There are so many ways blogging can help us develop as an author, as well as build an audience. It is important for creative writers to blog, but blogging can sometimes be stressful and frustrating, as well as a major time-suck if we’re not careful.
So, how can we authors make sure we are efficient bloggers? I have picked up a number of tips on this topic over the last two years, as well as built up lots of experience blogging. Here are some things I’ve learned about blogging efficiently:
1. HAVE A BLOGGING SCHEDULE: NOT JUST FOR WHEN YOU PUBLISH, BUT WHEN YOU WRITE POSTS.
I publish Sundays and Wednesdays here at crimsonleague.com. I also write new posts on Sundays and Wednesdays, but do you know what makes my schedule really work for me?
- I write on Sundays for the following Wednesday.
- I write on Wednesdays for the following Sunday.
I don’t write the day my post is “due.” This keeps me feeling relaxed. The last thing I want, when an idea for a post is hard to come by, to feel harried and anxious because I have a pending deadline.
I KNOW that if I can’t think of something to say or if something unexpected should occur, I still have plenty of time before the post I “need” to be writing is actually meant to go live. Pushing things back would be no big deal, so I don’t feel anxious or guilty when I have to push things back.
If you’re anything like me, this is a big, big way to be more efficient. I am anxious by nature, and that does little to help me be productive or manage my time well. The arrangement I’ve developed for writing my blog helps me minimize that personal weakness of mine.
I write my post at the point of the day when I feel like it, or I can, or I have an idea. And I don’t have to stress before that time comes because I don’t HAVE to write that day, push come to shove. I have a built in buffer.
2. LIST POSTS ARE YOUR VERY BEST FRIENDS!
An awesome tip I picked up from the social buzz club is that list posts are WONDERFUL for a blogger with a busy schedule. Why?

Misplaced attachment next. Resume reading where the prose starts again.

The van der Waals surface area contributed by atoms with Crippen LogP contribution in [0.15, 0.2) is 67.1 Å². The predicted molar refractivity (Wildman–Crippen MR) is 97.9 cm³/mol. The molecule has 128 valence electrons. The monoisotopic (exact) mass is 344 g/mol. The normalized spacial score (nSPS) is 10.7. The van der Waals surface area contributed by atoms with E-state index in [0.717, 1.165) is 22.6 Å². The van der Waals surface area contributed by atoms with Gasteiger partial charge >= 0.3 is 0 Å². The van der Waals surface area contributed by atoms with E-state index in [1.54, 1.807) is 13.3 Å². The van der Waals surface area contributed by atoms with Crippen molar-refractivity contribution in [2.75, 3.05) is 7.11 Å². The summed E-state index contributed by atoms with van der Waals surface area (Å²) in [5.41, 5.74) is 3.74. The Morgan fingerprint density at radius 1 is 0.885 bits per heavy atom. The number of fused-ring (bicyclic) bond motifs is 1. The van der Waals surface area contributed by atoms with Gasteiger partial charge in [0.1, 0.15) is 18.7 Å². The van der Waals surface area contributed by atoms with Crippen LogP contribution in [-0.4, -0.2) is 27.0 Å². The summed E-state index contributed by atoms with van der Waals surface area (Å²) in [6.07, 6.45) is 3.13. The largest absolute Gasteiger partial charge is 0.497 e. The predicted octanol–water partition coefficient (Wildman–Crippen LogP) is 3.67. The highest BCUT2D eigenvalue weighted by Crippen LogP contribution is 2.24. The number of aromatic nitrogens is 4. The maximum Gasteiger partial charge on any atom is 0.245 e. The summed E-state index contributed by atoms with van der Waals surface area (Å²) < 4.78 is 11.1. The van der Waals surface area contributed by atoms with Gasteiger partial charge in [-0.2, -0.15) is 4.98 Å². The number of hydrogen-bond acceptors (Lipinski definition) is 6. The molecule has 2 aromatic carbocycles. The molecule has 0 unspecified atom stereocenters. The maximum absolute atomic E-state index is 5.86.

They are multiple posts in one! At least, you can craft them to be. It works like this:
- Your first post introduces a list of concepts that are somehow related to each other as a stand-alone, interesting, and useful post for your target audience.
- After that, you expand upon each entry in your list as its own, separate post.
- Hopefully, your first post gets a lot of attention and keeps people coming back to read the follow ups. List posts tend to be among the most popular and most shared types of posts.
This not only gives you multiple posts, but it allows you to delve into topics deeply, which is AWESOME because as most bloggers know, good blog posts aren’t graduate theses. There is only so much you can say in a short space.
The list structure helps you say more and go further. That’s one thing I really love about it! I have a history as a grad student in the humanities, so I enjoy picking things apart. I find fulfillment and purpose in deeper, more critical thinking.
List posts also force me to be creative and to find connections between odd things, which is awesome! When I have two ideas for posts and I like them both, I sometimes try to connect them as two entries of a list. That forces me to analyze how they relate and intersect.
Then I’m forced to go beyond that connection to think of other list entries. It’s a great way way to practice critical thinking, and I can promise you, I have learned so much through such exercises!
Now, I know not everyone likes list posts. And there’s definitely no reason you have to write them if you prefer not to. But if you don’t mind the popularity of the list structure and its limitations, it can actually be a very liberating kind of restraint. They tend to be fast, simple, and straightforward posts to write.
Here are some examples of list posts I used to spawn four or five posts to follow:
- The Five Things Every Good Novel Does
- The Do’s of Creative Writing
- The Don’ts of Creative Writing
3. HAVE A TARGET LENGTH AND BASIC STRUCTURE THAT YOU REPEAT.
If I remember rightly, this idea comes from Molly Greene and her book Blog It! Having a go-to structure saves time because you don’t have to worry about how to arrange and format your posts.
It also helps you build an audience, because you are providing consistency. That means the people who enjoy your posts are likely to enjoy the other posts you write. They will come back because they know your posts are consistently interesting, challenging, helpful, or thought-provoking for them…. whatever the case may be.
Target length is important for me because I sometimes find myself having more to say about a topic. When I’m around my target length, though, I know to stop myself.
Rather than write one super-long post, which takes more of my time and energy as well as greater chunks of my ideas, stopping at my target length (for me, 600-800 words) allow me to get multiple posts out my idea. I don’t neglect to say the rest of what I was thinking…. I just shape that content into its own post (or two) for the future.
Victoria Grefer is the author the Herezoth trilogy, which begins with “The Crimson League” and has new editions coming out this Fall. She also has a writer’s handbook out, titled “Writing for You: A Novelist’s Guide to the Craft of Fiction.”
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